When we woke up at 9am on Sunday morning, it was icy outside in Tours. A half-hour later, we were walking down a stone staircase to the banks of the Loire, where our car was on a curb next to a full parking strip. We used a pocket mirror to scrape down the ice and got in.
Forty-five minutes of winter wonderland by the banks of the Loire river led us toward Bourgueil, then we turned to Azay-le-Rideau and took the long, smooth, hilly road straight for Chinon.
We drove the car into Yvon’s cave, where eight people – three of them Arnaud’s cousins – were standing by a big vat, with Yvon filling bottles and different participants moving filled crates toward the corking instrument. The bottling of the 2006 would go fairly quickly. We tasted a glass of the 2007 rosé, but it was still in some fermentation stage and we spat it, laughing. The 2006 was cold but rolling around on the tongue gave notes of perfect Chinon-ness; violets and light sour cherries.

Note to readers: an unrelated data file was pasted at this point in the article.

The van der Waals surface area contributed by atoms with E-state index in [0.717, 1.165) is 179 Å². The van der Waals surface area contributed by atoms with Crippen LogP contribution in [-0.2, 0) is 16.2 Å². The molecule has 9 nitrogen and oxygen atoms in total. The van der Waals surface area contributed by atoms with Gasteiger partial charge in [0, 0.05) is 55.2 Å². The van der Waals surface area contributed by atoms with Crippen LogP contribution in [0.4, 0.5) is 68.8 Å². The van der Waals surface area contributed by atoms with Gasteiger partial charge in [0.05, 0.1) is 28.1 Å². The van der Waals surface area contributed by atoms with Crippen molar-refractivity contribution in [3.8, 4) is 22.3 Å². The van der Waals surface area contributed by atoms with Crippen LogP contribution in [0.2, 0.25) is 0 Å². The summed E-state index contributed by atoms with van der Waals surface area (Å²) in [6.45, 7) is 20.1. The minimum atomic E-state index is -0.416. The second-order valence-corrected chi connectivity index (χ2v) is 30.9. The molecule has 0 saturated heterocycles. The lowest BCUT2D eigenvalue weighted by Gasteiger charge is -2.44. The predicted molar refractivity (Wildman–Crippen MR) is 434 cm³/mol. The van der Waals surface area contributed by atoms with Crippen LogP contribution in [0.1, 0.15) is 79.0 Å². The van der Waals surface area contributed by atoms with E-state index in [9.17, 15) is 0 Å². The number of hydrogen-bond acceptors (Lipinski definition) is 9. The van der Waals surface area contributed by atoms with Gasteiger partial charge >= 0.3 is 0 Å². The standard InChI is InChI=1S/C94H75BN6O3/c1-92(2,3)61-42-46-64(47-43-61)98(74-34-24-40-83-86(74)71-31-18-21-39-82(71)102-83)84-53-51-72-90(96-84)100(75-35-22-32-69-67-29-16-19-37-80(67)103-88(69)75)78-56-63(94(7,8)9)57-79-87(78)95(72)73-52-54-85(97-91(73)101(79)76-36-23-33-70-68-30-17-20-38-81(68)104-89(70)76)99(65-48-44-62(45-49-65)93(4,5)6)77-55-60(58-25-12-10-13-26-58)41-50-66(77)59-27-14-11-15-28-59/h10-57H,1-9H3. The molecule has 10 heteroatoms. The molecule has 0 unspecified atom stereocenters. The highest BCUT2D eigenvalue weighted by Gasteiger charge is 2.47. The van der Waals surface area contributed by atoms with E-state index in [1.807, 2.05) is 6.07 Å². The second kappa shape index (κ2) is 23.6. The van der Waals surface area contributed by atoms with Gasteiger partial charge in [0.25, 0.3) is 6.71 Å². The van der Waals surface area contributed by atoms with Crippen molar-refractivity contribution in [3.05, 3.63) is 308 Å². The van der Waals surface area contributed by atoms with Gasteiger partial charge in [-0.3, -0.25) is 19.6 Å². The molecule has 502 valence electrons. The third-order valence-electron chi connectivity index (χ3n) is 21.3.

Then we turned the car around in the different pits and valleys of the cavern and drove off with five clanking cases toward Arnaud’s family cave in Beaumont-en-Véron, beneath the vineyards. We would have to make room for the 2006 amid the other years and other regions on his concrete shelves, right across the way from his father’s very orderly rows of Saint-Emilion, Saint-Nicolas-de-Bourgueil and Morgon.
The yearly bottling and stocking of the Chinon is a ritual you get through as quick as you can, because it’s cold – it was colder outdoors than in the 12°C caves – and because afterward, the whole clan gets together around a long table in a local restaurant to feast on coq au vin de Chinon.
But as we corked bottles with the plunging metal apparatus and then clacked cases into our cars, we were far from those steamy, suave aromas of stewed wine and mushrooms and pearl onions.
You have to work for your pittance! And so we did, assiduously, and with great self-abnegation, not touching the wine that flowed from the spout into bottle after bottle that we would cork. And so, after driving to the cave and storing the new wine among the old, as we refilled a case with mismatched years to take back up to Paris for daily consumption, my stomach growled.
I looked over at Arnaud, who smirked at me. “Come on,” he said, as we rounded up two passengers – Benjamin and Anne, who had been meticulous in arranging their stash – and revved up the car to go meet our happy reward, washed down with some 2006 Chinon. And damn if it wasn’t delicious.